On screen controls while playing movies

Like most of these projects, XBMC is largely supported through a very active forum. This thread shows you how to install XBMC on the Acer Aspire Revo (an OEM Ion system). Thankfully the hardware is similar enough that the same methods also apply to the ASRock, ASUS and Zotac Ion boards as well.


Another default XBMC skin

I downloaded the XBMC Live image from here. That particular image already has NVIDIA drivers that properly recognize the Ion and enable hardware H.264 acceleration. It’s a Live image so you can boot from it directly without even touching your hard drive if you just want to try it out. Following the instructions in that thread, I had a fully usable XBMC setup in minutes. And to be honest, it was pretty sweet.


Hardware acceleration baby

The XBMC interface is great and skinnable. The default skin is clean and easy to use, but there are even more impressive options available on the web.


It works!

What impressed me most about the XBMC experience on Ion was how easy it was to setup and how fast the interface was. Obviously we’re still quite limited by the Atom processor, but this thing felt much quicker than when I tried MCE Video Browser on the Ion earlier this year. It didn’t actually feel sluggish; I saw some choppy transitions at times but it was totally usable. Not to mention much better than most UIs on traditional CE devices.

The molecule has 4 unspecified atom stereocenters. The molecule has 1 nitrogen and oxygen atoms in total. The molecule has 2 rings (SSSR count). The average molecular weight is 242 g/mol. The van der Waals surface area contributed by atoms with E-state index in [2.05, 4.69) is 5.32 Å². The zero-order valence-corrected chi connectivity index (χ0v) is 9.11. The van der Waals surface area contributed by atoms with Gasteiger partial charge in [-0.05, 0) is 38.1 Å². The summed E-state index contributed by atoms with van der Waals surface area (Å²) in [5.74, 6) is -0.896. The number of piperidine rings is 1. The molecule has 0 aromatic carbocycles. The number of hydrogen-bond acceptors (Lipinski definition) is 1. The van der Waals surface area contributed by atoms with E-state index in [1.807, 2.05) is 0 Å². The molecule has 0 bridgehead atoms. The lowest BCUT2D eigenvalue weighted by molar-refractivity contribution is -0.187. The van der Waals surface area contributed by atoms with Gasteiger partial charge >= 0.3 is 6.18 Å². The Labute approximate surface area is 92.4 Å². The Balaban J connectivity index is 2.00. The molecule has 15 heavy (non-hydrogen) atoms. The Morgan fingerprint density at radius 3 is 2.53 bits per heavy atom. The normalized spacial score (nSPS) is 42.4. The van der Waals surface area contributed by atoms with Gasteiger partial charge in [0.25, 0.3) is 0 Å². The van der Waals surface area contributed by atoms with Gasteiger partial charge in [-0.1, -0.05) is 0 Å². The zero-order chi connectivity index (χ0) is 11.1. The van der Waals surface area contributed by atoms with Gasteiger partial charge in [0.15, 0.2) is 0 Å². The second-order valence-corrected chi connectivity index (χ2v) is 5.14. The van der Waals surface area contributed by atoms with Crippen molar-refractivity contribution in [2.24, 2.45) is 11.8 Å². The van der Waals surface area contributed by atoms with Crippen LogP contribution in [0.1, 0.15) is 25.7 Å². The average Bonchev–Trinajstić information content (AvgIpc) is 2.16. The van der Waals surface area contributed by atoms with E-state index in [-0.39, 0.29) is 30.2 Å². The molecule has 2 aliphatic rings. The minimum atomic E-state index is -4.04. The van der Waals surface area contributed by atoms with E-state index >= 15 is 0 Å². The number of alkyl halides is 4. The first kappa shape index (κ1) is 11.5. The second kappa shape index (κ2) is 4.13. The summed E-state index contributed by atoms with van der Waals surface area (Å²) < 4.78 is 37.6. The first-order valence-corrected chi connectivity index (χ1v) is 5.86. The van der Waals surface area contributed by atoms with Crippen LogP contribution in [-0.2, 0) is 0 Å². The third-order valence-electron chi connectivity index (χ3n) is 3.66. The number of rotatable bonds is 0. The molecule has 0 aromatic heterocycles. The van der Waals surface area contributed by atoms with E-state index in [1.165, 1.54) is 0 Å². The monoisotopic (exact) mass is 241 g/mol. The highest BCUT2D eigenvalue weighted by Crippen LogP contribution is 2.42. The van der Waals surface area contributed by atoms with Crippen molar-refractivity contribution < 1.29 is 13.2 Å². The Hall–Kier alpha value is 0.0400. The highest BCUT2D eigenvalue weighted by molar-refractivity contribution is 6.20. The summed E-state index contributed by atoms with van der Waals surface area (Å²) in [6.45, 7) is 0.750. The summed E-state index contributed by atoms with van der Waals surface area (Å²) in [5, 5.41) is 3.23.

If you’re looking for a way to stream content to your TV, I’d strongly recommend giving XBMC a try on the Ion. It works very well and delivers a clean, easy to setup, easy to use HTPC experience that’s fully hardware accelerated by NVIDIA’s Ion.

The ASUS A3TB7A-I: Does it Work? Final Words
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  • Titanius - Friday, August 28, 2009 - link

    "While Acer offers the Aspire Revo, it only comes with a single-core Atom 230, a far less desirable option."

    What about the Acer Aspire Revo R3600? It has an Intel Atom 330, a 160GB HD and 2 GB of Dual-Channel RAM. Check it out: http://www.ncix.com/products/index.php?sku=41924&a...">http://www.ncix.com/products/index.php?...&man...
    Reply
  • Fietsventje - Friday, August 28, 2009 - link

    A pitty, no network interface benchmarks. Despite the overkill of the nVidia GPU, these boards would make the ideal start of a limited home server, and transferring files at gigabit speeds is no small feat for such a small processor ... Reply
  • mgrier - Friday, August 28, 2009 - link

    Do you have data to support this? Between DMA both to the drive and the NIC and TCP checksum offloading, the CPU overhead of disk transfers should be minimal with an operating system and drivers that support all of the above. Assuming a single drive configuration, you should mostly be limited by transfer rate of the drive for large files. For smaller files, you should be limited by the drive's seek latency. Reply